put on an impressive and unexpected display of rapid intensification overnight, becoming the Caribbean's first major hurricane since Sandy of 2012. An Air Force hurricane hunter aircraft was in Matthew on Friday morning, and between 7 am and 10 am EDT found that Matthew’s winds continued to rise and the pressure to fall. Surface winds measured by their stepped frequency microwave radiometer (SFMR) were as high as 114 mph, and flight-level winds at 10,000 feet hit 118 mph, putting Matthew at minimal Category 3 strength. Between 7 am and 10 am, Matthew’s central pressure fell 3 mb, to 968 mb.Figure 1.
Latest satellite image of Matthew.
Matthew’s rapid intensification was something of a surprise, as it occurred despite the presence of strong upper-level winds out of the southwest that were creating high wind shear
of 20 knots. The intensity models generally failed to predict the rapid intensification, though the SHIPS model
did give a 38% chance last night that we would see the observed amount of intensification that has occurred. Figure 2.
Curacao radar at 7:30 am EDT September 30, 2016 showed that Matthew had a well-formed eye and had spiral bands that were bringing heavy rains to the northern coast of South America. Plenty of lightning (black squiggles) was observed in the western eyewall and in region of heavy thunderstorms well to the east of the center. At this time, Matthew was a Category 2 storm with 105 mph winds. Image credit: Meteorological Department of Curacao.Satellite loops
on Friday morning showed an eye that was intermittently visible. At upper levels, high cirrus clouds streaming to the north of Matthew showed the presence of a powerful outflow channel, which was helping ventilate the storm and allowing it to intensify in the face of the high wind shear. There was little evidence of a second outflow channel becoming established to Matthew’s south, which one can see in the latest Upper Level Winds analysis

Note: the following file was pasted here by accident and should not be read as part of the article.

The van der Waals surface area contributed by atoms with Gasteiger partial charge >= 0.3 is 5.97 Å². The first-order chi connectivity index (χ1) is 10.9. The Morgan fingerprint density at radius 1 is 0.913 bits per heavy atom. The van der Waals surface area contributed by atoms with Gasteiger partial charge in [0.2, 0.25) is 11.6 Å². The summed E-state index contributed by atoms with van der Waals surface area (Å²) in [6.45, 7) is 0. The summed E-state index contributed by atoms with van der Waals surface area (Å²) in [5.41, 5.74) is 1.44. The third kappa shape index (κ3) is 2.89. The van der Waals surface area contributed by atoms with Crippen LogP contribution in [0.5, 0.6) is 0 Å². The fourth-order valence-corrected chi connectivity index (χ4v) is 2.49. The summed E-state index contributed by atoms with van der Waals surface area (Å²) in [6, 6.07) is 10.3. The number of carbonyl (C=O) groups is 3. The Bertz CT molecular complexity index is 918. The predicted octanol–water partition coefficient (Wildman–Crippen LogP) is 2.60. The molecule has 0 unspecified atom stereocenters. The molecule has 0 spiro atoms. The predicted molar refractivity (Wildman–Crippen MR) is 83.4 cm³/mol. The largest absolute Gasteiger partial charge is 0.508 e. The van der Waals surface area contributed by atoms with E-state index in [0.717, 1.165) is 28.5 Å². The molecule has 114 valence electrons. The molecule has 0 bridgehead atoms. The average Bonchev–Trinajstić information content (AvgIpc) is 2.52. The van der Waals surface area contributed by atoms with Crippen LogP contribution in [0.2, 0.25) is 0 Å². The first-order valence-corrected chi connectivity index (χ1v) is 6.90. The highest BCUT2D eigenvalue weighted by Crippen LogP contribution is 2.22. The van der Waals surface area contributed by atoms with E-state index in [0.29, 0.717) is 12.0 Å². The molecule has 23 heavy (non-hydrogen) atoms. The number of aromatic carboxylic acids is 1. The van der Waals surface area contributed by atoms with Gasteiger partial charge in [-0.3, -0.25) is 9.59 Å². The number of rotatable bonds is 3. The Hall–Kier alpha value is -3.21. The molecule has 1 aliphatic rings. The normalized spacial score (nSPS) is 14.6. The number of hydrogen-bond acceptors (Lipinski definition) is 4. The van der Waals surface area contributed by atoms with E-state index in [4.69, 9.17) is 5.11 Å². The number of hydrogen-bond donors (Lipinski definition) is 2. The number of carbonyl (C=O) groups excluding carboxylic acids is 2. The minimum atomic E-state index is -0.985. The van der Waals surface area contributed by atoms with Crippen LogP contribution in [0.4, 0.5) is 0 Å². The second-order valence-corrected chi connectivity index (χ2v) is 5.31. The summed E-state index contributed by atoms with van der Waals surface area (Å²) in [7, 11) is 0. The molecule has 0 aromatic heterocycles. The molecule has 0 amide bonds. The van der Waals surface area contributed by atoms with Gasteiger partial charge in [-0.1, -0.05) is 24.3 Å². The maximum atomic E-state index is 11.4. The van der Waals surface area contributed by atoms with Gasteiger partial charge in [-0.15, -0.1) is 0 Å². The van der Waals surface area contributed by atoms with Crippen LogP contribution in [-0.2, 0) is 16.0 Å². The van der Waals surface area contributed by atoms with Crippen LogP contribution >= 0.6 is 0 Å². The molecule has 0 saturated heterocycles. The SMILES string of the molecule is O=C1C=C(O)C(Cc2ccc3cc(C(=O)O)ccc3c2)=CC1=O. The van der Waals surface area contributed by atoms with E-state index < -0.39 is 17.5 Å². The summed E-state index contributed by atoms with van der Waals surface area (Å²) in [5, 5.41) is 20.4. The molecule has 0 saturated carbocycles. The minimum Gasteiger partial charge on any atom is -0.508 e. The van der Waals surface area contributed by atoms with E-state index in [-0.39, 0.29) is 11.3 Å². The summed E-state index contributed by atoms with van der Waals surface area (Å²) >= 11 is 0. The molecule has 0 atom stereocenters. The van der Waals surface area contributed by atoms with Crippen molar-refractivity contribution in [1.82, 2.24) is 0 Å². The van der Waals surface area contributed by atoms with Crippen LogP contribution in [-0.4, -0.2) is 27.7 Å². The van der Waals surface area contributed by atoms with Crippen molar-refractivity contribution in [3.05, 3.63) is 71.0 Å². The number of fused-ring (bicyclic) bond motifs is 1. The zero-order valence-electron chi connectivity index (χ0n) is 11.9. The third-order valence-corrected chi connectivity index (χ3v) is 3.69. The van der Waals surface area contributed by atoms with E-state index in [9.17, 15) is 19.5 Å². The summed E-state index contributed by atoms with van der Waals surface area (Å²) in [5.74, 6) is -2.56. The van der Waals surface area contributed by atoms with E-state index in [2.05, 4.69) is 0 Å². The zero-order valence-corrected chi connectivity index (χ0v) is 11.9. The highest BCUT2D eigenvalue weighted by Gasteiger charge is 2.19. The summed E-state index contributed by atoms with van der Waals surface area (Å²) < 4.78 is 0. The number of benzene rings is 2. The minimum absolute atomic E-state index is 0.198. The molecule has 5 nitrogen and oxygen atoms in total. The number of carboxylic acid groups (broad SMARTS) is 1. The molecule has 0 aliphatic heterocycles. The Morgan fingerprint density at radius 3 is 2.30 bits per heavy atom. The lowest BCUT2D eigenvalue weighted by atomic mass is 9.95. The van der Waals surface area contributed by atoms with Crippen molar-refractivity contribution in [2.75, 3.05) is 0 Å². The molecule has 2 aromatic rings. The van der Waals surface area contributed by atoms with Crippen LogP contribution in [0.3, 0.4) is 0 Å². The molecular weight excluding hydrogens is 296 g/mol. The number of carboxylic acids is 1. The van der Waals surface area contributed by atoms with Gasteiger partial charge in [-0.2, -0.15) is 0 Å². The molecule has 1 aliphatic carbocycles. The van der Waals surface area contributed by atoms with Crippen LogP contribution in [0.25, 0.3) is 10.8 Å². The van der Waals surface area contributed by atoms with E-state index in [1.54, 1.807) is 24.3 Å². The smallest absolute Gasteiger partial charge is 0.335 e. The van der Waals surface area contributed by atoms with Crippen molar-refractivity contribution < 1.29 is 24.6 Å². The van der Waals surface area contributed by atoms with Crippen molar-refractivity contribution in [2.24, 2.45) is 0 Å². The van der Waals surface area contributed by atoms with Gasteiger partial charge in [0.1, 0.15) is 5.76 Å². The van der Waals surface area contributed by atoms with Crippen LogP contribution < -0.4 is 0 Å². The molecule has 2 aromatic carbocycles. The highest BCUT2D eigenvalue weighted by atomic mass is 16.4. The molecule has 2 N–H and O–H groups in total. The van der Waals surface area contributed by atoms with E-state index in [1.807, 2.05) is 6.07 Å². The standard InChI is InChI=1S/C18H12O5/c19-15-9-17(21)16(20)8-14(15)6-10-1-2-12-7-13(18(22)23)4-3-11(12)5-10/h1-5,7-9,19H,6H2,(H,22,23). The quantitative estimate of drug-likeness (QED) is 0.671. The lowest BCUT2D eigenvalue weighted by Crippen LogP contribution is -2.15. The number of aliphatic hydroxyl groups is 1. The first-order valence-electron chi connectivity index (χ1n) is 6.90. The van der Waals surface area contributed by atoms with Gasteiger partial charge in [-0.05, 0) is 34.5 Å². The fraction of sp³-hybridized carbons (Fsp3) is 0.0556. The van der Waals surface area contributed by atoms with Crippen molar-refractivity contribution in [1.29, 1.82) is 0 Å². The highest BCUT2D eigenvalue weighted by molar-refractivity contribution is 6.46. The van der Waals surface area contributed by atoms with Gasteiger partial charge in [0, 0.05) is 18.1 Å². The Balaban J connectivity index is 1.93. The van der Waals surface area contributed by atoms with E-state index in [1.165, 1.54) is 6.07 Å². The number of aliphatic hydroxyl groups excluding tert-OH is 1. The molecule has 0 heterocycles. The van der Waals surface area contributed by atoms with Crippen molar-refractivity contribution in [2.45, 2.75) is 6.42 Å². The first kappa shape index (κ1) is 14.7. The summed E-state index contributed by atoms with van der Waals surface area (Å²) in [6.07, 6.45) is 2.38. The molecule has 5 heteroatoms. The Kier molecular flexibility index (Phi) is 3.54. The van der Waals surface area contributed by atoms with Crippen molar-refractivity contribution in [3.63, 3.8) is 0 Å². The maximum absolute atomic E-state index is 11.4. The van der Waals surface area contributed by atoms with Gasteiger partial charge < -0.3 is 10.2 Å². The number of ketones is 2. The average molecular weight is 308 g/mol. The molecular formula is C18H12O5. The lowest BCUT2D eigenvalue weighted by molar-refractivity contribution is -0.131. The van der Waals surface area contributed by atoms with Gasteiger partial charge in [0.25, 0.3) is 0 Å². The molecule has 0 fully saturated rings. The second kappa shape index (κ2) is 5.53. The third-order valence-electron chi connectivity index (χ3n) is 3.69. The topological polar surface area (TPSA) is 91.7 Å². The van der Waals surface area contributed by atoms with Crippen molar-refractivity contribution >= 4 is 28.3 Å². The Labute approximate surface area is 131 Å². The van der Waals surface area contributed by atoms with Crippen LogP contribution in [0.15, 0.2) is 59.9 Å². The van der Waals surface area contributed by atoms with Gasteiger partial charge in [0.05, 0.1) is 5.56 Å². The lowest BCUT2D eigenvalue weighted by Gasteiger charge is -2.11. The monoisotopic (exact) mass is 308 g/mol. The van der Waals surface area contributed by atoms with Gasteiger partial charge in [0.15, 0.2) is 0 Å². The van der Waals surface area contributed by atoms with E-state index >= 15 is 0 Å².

from the University of Wisconsin CIMSS group. If this second outflow channel becomes well-established, continued intensification of Matthew becomes more likely. Aiding development today were warm ocean waters of 29°C (84°F) and 60 - 65% relative humidity at mid-levels of the atmosphere, as analyzed by the SHIPS model
Enhanced infrared satellite image of Matthew as of 1345Z (9:45 am EDT) Friday, September 30, 2016. An eye at Matthew's center is partially enclosed by the satellite signal of the most intense thunderstorms. Three-day forecast for Matthew
Matthew will continue west-southwest to west through Saturday, slowing down from a forward speed of 14 mph on Friday morning to 7 mph by Saturday morning. The core of the storm will make its closest approach to northern Venezuela and northern Colombia on Friday night. This region will be on the weak (left) side of the storm, and will likely escape receiving tropical-storm-force winds, though rains of 2 - 4” can be expected. The latest SHIPS model forecast
predicts that wind shear will steadily drop during the next two days, reaching the low range, less than 10 knots, by Saturday evening. Intensification by Matthew into a strong Category 3 hurricane by Sunday may occur due to the declining shear, though none of our top three intensity models—the HWRF, LGEM, and SHIPS models—were predicting on Friday morning that Matthew would achieve Category 4 strength over the coming five days. The SHIPS model gave Matthew a 32% chance of becoming a Category 4 storm by Saturday, and a 12% chance of intensifying into a Category 5 storm by Sunday.Figure 4.
This morning’s forecasts had the advantage of assimilating data from a mission flown Thursday night by NOAA’s Gulfstream-IV jet. This aircraft, nicknamed “Gonzo”, released a series of 29 dropsondes that fell on parachutes and radioed back information on temperature, pressure, humidity, and winds as they fell from the 45,000-foot flying altitude of Gonzo. Data from these sorts of missions can improve hurricane track forecasts by as much as 20%. It’s good to have “Gonzo” back, as it was down for extended maintenance in late August and early September due to a corrosion problem, and was not available at all during Hurricane Hermine.